Sunday, July 15, 2018

Adobe Flash EOL

Well, Adobe has given us some poor news a while back.

Even though it had become evident over the past few years that flash was a dying platform, they finally set the timer for the true end. According to the Adobe blog post found here, flash hits end of life in 2020. This means the end of the platform that all of our games are made in (only exception being that one test 3D first person shooter, never mentioned on the blog).

While this news isn't greatly unexpected, it means a difficult change for us here at Time Bending Games. As lead developer, college has slowed development on Battle Ball and others, as can be noted by the long time between small releases. Additionally, Co-Developer Nick Jensen has (mostly) moved on to a career in professional software development, having little time or ambition to continue his projects (mostly referring to SpaceShipCraft).

Q:   Is it the end????
A:   THIS IS NOT THE END! The bad news stops here, as plans are still being made. In fact, last week I worked on implementing a whole new update check system for Battle Ball in an attempt to shift towards a standalone game. With the change in market, players are looking to different outlets to game. No longer do we see the era of web browser based games. Instead, we are seeing a migration back to downloaded games, in the form of the now giant Steam.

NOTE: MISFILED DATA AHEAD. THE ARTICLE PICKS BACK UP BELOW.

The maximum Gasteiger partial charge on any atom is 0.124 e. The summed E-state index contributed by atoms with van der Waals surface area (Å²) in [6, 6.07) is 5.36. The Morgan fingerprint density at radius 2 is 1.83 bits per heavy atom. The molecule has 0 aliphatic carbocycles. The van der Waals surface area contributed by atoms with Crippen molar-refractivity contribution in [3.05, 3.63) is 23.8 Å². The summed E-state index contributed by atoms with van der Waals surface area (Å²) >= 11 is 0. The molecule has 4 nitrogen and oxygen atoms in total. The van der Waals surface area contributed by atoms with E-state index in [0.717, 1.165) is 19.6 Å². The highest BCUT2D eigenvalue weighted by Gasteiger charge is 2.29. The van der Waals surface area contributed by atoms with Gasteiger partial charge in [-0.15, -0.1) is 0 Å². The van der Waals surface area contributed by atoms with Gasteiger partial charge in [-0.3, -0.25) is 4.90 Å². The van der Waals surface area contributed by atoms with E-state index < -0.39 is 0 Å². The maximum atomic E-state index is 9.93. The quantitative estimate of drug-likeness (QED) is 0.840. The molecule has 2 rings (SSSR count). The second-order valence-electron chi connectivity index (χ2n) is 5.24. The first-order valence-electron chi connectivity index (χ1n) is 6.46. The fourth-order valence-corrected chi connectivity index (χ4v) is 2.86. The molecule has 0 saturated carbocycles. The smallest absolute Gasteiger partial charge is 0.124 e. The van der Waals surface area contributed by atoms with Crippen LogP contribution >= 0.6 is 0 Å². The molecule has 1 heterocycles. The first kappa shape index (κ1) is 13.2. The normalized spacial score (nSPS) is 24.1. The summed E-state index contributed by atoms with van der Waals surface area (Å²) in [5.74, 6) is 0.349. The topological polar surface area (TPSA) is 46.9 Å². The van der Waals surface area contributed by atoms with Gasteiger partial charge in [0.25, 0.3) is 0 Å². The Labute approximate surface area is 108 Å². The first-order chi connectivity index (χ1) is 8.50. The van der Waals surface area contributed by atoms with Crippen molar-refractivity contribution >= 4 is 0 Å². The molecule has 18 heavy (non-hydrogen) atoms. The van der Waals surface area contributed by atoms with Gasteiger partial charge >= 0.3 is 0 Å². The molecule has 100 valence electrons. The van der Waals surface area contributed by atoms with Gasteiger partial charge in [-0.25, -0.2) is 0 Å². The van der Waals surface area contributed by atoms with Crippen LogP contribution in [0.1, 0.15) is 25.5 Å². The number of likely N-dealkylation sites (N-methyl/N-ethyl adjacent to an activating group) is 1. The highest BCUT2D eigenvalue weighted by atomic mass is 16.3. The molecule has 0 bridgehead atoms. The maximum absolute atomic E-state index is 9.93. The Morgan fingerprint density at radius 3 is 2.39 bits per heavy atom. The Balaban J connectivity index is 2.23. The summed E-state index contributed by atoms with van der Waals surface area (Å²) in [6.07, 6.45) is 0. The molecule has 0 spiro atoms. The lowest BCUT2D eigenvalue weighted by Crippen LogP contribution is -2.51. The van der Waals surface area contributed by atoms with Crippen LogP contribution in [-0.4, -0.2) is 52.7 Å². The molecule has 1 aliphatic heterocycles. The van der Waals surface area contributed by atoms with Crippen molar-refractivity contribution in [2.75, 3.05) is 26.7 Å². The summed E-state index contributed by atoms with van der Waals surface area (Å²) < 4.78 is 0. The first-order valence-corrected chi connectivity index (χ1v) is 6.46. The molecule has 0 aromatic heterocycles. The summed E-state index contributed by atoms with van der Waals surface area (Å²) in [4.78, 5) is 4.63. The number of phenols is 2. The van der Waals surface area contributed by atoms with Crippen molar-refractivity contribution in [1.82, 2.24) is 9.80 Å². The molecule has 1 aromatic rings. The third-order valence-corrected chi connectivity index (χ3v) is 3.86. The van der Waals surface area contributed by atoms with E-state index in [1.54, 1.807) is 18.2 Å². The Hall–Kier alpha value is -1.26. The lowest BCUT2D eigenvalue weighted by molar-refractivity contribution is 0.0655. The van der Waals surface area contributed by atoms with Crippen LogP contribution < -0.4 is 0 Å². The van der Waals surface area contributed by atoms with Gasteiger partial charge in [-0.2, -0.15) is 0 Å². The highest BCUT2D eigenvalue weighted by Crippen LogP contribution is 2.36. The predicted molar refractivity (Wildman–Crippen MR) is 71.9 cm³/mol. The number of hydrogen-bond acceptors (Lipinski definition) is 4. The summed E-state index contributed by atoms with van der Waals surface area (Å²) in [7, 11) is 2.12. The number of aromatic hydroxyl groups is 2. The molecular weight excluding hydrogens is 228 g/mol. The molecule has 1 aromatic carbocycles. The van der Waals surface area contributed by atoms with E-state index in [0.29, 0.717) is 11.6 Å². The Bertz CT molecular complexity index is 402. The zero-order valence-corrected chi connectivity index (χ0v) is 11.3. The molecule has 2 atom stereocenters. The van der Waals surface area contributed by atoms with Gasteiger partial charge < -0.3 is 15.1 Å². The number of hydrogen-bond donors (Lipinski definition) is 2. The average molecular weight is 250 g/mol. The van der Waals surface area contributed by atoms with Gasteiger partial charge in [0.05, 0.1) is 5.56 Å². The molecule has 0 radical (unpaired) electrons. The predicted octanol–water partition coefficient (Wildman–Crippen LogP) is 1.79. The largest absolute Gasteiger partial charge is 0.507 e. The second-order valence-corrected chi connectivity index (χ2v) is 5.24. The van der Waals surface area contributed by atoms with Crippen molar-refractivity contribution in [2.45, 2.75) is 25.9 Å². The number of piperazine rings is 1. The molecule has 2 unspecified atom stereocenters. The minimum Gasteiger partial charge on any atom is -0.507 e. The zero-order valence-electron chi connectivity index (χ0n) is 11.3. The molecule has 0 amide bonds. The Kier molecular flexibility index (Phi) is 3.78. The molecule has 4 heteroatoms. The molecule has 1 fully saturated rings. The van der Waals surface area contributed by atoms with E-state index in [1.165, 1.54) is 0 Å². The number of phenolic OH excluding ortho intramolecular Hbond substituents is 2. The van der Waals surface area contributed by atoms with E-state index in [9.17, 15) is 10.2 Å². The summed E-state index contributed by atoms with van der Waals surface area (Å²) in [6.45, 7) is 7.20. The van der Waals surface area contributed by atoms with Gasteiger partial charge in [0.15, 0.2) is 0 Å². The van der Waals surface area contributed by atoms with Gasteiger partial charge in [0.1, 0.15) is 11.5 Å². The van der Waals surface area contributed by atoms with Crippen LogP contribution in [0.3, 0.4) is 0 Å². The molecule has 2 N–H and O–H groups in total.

Q:   So you are moving to steam? Is that the future?
A:   Not exactly. What I do know is that we need to get out of browser development, and have it happen as quick as possible. While Adobe did mention the end of Adobe flash, it mentioned that this has no bearing on the end of Adobe Air. As some of you may know, Battle Ball and Space Conquest are now on ActionScript 3, and are perfectly publishable to Adobe Air (and thus, standalone exe and mobile apk format). This is the future of our games. If all goes according to plan, I am going to try to get all of our projects running on ActionScript 3 and have them published to exe format and (hopefully) mobile. Steam, however, is a whole different can of worms. Steam charges $100 to publish, an amount of money I can't afford to invest so heavily in games I make no money from.

Well that's all for today,

As always, Cheers. Even cheers to the bad news :)


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